Forget Russian Bots: Fake Native Americans Are Using Russian Characters To Avoid Fake News And Plagiarism Detectors

Fact Check

  • by: Maarten Schenk

STORY UPDATED: check for updates below.

Forget Russian Bots: Fake Native Americans Are Using Russian Characters To Avoid Fake News And Plagiarism Detectors

Compare following two headlines:

Thе rеаsоn аrmy hеlіcоptеrs аrе nаmеd аftеr nаtіvе trіbеs wіll mаkе yоu smіlе
The reason Army helicopters are named after native tribes will make you smile

Notice anything different about them? OK, the "A" in "army" is capitalized in one case and not in the other but other than that they seem identical, no? That 'a' vs 'A' shouldn't matter to Google if you copy paste these titles into the search field and run search, right?

Let's try it out, here is the first headline:


OK, so apparently nobody wrote anything yet with that headline in it, at least not to Google's knowledge. Nothing strange going on, there are millions of hypothetical headlines that won't return a single Google search result.

Let's try the second one by simply typing it into Google (including the lower case 'a' so we can properly compare results):


Wait, what? 489.000 results? And why wasn't Google able to find that article on only seconds ago? What changed?

On Google's side nothing did. But the first headline is not as identical to the second one as you might think. Most of the vowels (a, e, i, o) from the Latin alphabet in it have been replaced with their visual equivalents in the Cyrillic alphabet (а, е, і, о). In most fonts there is no visual difference between these characters (i.e. they are Homoglyphs) but to a computer (or Google...) they look very different. Cyrillic characters are mainly used in Eastern-European countries like Russia and Ukraine but also in places like Macedonia or Kosovo.

Check what happens when we paste both headlines into a document on Google Docs and switch the font to "Syncopate":


Not only do the letters look different now but because Google does't recognize these weird mixed strings of Latin and Cyrillic characters as words anymore the built-in spellchecker goes crazy with the red wavy underlines (and for no apparent reason as long as you are using one of the standard fonts like Arial or Times New Roman).

So why would anyone want to do this? Doesn't using headlines like these make it harder or even impossible to be found in Google? Compare these two posts we found on Facebook:


The first one links to the original article on We Are The Mighty published in December 2017 (archived here), the second one points to a plagiarized copy on Native Animals which was published in March of 2018 (archived here). Crucially the second headline has the Cyrillic characters in it (although you couldn't tell by just looking at it).

"We Are The Mighty" is a website for the military community run by David M. Gale from Los Angeles. "Native Animals" on the other hand appears to be a site about Native American issues run out of... Kosovo by Mirsad Rexhepi (archived WHOIS data here).

The site is part of a growing list of fake Native American pages run out of places like Macedonia, Kosovo or Vietnam. It is seen as an easy way to make a little money with advertising. They get most of their traffic by reposting content stolen from elsewhere. Craig Silverman of Buzzfeed and Alex Kaplan of MediaMatters already wrote about this phenomenon if you want to learn more about it.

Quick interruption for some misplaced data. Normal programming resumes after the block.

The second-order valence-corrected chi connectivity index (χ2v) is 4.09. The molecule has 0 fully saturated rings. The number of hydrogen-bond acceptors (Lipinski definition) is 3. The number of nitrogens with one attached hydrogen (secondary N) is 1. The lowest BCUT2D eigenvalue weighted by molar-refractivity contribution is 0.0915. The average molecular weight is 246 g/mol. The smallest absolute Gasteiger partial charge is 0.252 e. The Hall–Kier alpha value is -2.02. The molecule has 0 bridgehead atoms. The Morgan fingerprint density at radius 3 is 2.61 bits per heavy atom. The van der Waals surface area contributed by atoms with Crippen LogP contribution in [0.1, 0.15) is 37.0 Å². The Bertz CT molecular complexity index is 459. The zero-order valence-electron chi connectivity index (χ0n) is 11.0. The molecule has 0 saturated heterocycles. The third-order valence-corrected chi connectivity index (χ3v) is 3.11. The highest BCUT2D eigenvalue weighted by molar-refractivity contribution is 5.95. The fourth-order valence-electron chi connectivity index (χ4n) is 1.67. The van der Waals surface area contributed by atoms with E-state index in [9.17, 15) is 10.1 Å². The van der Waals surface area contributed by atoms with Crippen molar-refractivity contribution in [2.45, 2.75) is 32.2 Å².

But why would a site go through the trouble of obfuscating their headline and make it harder to be found in Google? Don't they want the traffic maybe? We don't think so: these sites tend to get most of their visitors from Facebook and other social networks and their stolen content will rank much lower than the originals in Google anyway. But being visible in Google carries a risk for them: perhaps the original copyright owner will spot his articles being plagiarized leading to angry emails and DMCA requests to advertisers, Facebook's abuse department and website hosting providers.

Also: fact checkers like ourselves might be looking for new sites copying articles from known fake news websites by plugging the headlines into tools like our own Trendolizer or Buzzsumo in order to add these sites to various fake news watchlists. (Note: in this case we haven't fact checked the article, so we are not claiming it is true or false here). But plugging the original headline in Buzzsumo reveals several copycats:


When operating a fake news or plagiarism website you would much prefer it if copy pasting in your headline resulted in zero results, like this:


It keeps those pesky fact checkers and copyright lawyers off your back. At least, that was the theory. As you can see, we found out eventually...


  • 2018-03-09T14:03:14Z 2018-03-09T14:03:14Z
    A previous version of this article erroneously mentioned Albania as the location in Mirsad Rexhepi's registration of the domain name.

  Maarten Schenk

Lead Stories co-founder Maarten Schenk is our resident expert on fake news and hoax websites. He likes to go beyond just debunking trending fake news stories and is endlessly fascinated by the dazzling variety of psychological and technical tricks used by the people and networks who intentionally spread made-up things on the internet.  He can often be found at conferences and events about fake news, disinformation and fact checking when he is not in his office in Belgium monitoring and tracking the latest fake article to go viral.

Read more about or contact Maarten Schenk

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